It's no shock that militant groups around the world make use of mass communication tools like the Internet in order to recruit new faces and keep isolated cells informed of worldwide developments. The power of virtual communication is again in the spotlight after Islamic militant group Al Qaida used Internet message boards to announce their intent to bomb South Africa's World Cup this June.
There is valuable knowledge to be gained by understanding why militant groups – including American-based right-wing militias recently raided by the FBI – are turning to New Media outlets like Facebook, Twitter and free message boards in order to organize and promote their messages. But don't expect to find an Al Qaida fan page on Facebook – in many cases, the social networking of militant organizations is rudimentary and easily destroyed: The perfect cover in an age of increasing anti-terror surveillance.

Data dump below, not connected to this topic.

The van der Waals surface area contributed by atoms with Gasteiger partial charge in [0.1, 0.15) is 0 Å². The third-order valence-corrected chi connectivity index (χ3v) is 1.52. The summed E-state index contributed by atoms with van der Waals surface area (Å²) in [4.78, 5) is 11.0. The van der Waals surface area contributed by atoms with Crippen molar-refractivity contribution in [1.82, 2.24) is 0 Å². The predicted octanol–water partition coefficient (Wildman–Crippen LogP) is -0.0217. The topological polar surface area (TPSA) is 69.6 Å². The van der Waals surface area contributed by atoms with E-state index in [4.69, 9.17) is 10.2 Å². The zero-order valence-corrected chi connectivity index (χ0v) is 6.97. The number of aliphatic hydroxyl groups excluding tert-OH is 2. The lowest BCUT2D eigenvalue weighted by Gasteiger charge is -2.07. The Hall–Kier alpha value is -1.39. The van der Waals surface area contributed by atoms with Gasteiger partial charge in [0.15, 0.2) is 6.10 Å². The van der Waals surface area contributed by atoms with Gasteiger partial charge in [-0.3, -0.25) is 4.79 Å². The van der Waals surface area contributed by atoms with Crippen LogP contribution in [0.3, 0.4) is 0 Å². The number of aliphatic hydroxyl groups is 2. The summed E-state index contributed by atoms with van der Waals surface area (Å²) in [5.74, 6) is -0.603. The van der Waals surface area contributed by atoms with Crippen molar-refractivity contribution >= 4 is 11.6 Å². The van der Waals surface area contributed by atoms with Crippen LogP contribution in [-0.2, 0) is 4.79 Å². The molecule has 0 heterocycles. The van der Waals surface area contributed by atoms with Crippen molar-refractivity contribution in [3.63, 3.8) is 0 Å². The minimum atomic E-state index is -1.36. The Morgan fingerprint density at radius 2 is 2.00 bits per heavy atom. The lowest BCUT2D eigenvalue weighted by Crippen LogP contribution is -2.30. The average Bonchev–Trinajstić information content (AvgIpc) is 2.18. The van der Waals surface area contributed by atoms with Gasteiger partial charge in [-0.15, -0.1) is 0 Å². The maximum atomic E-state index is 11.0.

Let's take a look at how global militant groups are falling in love with the message-amplifying power of virtual communities, and why some in the United States intelligence community are wary of the virtual world's potential to serve as an unwitting base for real-world radicals.